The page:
Very excitingly, it is the first ever Guinea Pig Awareness Week (GPAW) this week. So, what better a time than this to consider what we can do to keep our guinea pigs happy and healthy.
Table of contents
- But how do we know if our pets are happy and healthy?
- So how do we do this?
- So how do we apply those to our Guinea Pigs?
- That’s a wrap
But how do we know if our pets are happy and healthy?
Sadly, we can’t speak to our guinea pigs and ask them how they are feeling, what they like (or don’t) and what they want to change in their house to make their lives better. If Dr Dolittle could come and help us we would appreciate it!
However, what we can do is ensure we are meeting all our pets welfare needs. And, as such, ensuring they have optimum physical and psychological health.
So how do we do this?
The welfare needs of our pets broadly fall into the following five categories, known as the five domains:
- Mental state
You can find out more about the five domains of animal welfare here.
So how do we apply those to our Guinea Pigs?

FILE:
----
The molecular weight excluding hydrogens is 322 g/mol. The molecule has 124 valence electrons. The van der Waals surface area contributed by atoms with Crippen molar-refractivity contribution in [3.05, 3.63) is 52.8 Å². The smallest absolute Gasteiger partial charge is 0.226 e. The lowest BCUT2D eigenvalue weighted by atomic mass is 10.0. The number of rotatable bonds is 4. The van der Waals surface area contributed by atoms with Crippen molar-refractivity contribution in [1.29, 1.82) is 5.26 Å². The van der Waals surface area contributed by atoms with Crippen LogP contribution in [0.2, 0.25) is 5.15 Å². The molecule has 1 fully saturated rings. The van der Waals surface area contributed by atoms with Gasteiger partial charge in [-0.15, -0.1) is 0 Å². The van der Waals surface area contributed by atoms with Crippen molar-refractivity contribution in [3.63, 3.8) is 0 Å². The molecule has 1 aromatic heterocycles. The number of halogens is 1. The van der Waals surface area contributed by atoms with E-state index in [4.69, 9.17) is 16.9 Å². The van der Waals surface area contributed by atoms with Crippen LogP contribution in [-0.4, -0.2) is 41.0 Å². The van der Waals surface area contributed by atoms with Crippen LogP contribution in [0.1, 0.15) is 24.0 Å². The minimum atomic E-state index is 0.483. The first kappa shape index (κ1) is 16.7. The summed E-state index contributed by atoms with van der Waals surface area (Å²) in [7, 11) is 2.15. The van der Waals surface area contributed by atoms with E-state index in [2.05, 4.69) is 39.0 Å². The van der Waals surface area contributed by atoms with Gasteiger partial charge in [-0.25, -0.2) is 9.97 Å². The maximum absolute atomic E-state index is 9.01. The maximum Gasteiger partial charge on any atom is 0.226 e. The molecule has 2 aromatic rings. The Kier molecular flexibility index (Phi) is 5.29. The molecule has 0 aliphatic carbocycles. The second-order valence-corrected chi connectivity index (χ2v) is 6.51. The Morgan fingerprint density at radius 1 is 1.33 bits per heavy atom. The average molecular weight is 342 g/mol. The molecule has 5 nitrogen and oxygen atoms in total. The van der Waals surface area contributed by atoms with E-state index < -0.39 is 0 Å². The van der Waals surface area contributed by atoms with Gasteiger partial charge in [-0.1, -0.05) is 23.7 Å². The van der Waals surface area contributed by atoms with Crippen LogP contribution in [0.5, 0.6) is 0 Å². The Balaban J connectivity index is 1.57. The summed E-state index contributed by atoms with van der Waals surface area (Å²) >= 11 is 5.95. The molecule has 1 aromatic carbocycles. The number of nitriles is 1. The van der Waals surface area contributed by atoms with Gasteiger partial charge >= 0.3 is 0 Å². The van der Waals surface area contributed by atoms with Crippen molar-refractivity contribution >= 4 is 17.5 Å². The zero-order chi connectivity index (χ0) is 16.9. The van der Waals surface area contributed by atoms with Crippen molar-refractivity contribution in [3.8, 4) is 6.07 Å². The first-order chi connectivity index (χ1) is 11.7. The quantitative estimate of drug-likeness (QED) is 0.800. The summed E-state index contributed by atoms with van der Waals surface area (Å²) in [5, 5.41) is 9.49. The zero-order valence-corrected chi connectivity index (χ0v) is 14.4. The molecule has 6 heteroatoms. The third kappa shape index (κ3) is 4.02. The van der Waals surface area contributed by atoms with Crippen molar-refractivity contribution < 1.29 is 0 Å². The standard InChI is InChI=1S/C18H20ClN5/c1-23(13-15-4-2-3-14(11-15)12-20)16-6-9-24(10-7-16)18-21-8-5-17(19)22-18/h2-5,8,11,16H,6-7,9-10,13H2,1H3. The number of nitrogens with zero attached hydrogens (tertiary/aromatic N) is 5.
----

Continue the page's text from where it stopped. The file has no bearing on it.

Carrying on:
Let’s take a look at each domain individually and how we can make sure we are meeting our guinea pigs individual needs for each area.
Having an appropriate diet is really important for keeping your guinea pig healthy.
The bulk of your guinea pig’s diet, approximately 80%, should be good quality hay (the type appropriate for feeding, not bedding) and/or grass.
Dry food and pellets
You may have seen a variety of commercial diets available at your local pet store, ranging from muesli type feed to small brown pellets. The muesli may look colourful and more enticing to the human eye. However, it is actually not a good choice, as it allows your pet to selectively pick the yummy bits and avoid all the healthy pieces.